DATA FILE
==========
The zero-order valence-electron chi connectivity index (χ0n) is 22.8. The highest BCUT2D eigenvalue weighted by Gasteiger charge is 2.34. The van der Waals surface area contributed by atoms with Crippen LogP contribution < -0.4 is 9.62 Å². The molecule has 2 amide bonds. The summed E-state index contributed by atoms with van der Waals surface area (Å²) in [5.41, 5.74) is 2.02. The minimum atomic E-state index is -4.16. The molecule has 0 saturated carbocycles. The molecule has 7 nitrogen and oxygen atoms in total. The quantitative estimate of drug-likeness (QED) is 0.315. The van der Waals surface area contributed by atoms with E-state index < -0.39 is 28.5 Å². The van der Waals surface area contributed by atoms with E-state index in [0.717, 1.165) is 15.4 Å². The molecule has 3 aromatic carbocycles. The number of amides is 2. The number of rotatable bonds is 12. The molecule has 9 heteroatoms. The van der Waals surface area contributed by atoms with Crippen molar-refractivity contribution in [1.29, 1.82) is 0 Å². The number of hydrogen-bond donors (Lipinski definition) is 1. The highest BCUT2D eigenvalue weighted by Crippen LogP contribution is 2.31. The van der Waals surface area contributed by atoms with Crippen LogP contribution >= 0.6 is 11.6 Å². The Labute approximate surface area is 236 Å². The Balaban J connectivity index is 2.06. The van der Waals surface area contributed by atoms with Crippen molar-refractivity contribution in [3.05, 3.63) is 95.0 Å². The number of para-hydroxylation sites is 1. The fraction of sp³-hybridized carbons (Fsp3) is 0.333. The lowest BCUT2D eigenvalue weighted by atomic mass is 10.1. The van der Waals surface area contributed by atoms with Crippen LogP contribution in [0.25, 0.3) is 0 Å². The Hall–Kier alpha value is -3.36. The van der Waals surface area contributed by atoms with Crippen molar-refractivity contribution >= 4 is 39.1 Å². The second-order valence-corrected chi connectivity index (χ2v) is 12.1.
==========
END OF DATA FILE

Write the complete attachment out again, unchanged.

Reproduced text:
The zero-order valence-electron chi connectivity index (χ0n) is 22.8. The highest BCUT2D eigenvalue weighted by Gasteiger charge is 2.34. The van der Waals surface area contributed by atoms with Crippen LogP contribution < -0.4 is 9.62 Å². The molecule has 2 amide bonds. The summed E-state index contributed by atoms with van der Waals surface area (Å²) in [5.41, 5.74) is 2.02. The minimum atomic E-state index is -4.16. The molecule has 0 saturated carbocycles. The molecule has 7 nitrogen and oxygen atoms in total. The quantitative estimate of drug-likeness (QED) is 0.315. The van der Waals surface area contributed by atoms with E-state index < -0.39 is 28.5 Å². The van der Waals surface area contributed by atoms with E-state index in [0.717, 1.165) is 15.4 Å². The molecule has 3 aromatic carbocycles. The number of amides is 2. The number of rotatable bonds is 12. The molecule has 9 heteroatoms. The van der Waals surface area contributed by atoms with Crippen molar-refractivity contribution in [1.29, 1.82) is 0 Å². The number of hydrogen-bond donors (Lipinski definition) is 1. The highest BCUT2D eigenvalue weighted by Crippen LogP contribution is 2.31. The van der Waals surface area contributed by atoms with Crippen LogP contribution >= 0.6 is 11.6 Å². The Labute approximate surface area is 236 Å². The Balaban J connectivity index is 2.06. The van der Waals surface area contributed by atoms with Crippen molar-refractivity contribution in [3.05, 3.63) is 95.0 Å². The number of para-hydroxylation sites is 1. The fraction of sp³-hybridized carbons (Fsp3) is 0.333. The lowest BCUT2D eigenvalue weighted by atomic mass is 10.1. The van der Waals surface area contributed by atoms with Crippen LogP contribution in [0.25, 0.3) is 0 Å². The Hall–Kier alpha value is -3.36. The van der Waals surface area contributed by atoms with Crippen molar-refractivity contribution >= 4 is 39.1 Å². The second-order valence-corrected chi connectivity index (χ2v) is 12.1.